Ann Althouse writes to defend Scalia on this one, but one of the points she makes struck me as philosophically unsound.
Scalia emphasized Congress's power to regulate what is certainly an interstate market. He notes that the Lopez Court said that private gun possession could be regulated as “an essential part of a larger regulation of economic activity, in which the regulatory scheme could be undercut unless the intrastate activity were regulated.”
As a general rule, I don't put much faith in aggregate concepts. There is less society than a tendency for people to value the same things. There is less a storm than a particular state of air molecules. And here, I say that there is less market than individual transactions.
Scalia's opinion seems to be one that the Interstate Commerce Clause applies in all cases if any instance of a transaction occurs across state lines. Even more than saying that one merchant might want to ship wine to online customers, Scalia's opinion would seem to indicate that if any instance of a sale, with the seller's knowledge or no, results in the good traveling across state lines entitles the federal government to regulate the whole industry. For instance, if a fireworks store deep in the heart of one state were to sell to a customer who ultimately takes the pyrotechnics to another state, then the entire fireworks market is open to federal regulation. Suddenly, Georgia is denied fireworks because California is at too great of a risk from firework-started blazes.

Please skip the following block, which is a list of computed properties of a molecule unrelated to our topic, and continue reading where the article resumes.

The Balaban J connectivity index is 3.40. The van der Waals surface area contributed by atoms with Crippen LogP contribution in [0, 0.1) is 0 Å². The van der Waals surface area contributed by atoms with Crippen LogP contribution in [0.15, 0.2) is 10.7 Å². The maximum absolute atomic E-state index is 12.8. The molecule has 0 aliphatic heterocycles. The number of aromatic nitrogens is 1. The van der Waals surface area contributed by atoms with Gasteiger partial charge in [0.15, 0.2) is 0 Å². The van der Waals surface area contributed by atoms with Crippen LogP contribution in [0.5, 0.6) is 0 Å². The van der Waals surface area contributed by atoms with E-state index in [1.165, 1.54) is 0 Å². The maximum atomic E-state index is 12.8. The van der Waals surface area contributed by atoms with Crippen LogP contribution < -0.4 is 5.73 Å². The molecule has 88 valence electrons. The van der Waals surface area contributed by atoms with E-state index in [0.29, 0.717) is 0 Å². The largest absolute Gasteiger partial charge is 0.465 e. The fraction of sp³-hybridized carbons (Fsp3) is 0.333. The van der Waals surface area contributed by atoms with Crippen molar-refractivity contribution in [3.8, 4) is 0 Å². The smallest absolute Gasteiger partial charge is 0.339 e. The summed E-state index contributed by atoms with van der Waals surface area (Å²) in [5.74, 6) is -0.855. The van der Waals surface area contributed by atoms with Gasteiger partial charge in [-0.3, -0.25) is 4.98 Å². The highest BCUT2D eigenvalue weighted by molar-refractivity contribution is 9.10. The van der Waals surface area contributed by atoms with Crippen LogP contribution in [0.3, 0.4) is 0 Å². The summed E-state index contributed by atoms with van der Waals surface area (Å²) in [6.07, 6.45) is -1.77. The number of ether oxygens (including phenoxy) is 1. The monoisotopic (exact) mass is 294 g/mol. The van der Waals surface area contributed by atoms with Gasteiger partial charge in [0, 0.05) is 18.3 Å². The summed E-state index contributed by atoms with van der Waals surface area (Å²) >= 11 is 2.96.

I'm with the majority of the Libertarian bloggers, this is not a good decision on the basis of states-rights and limited government.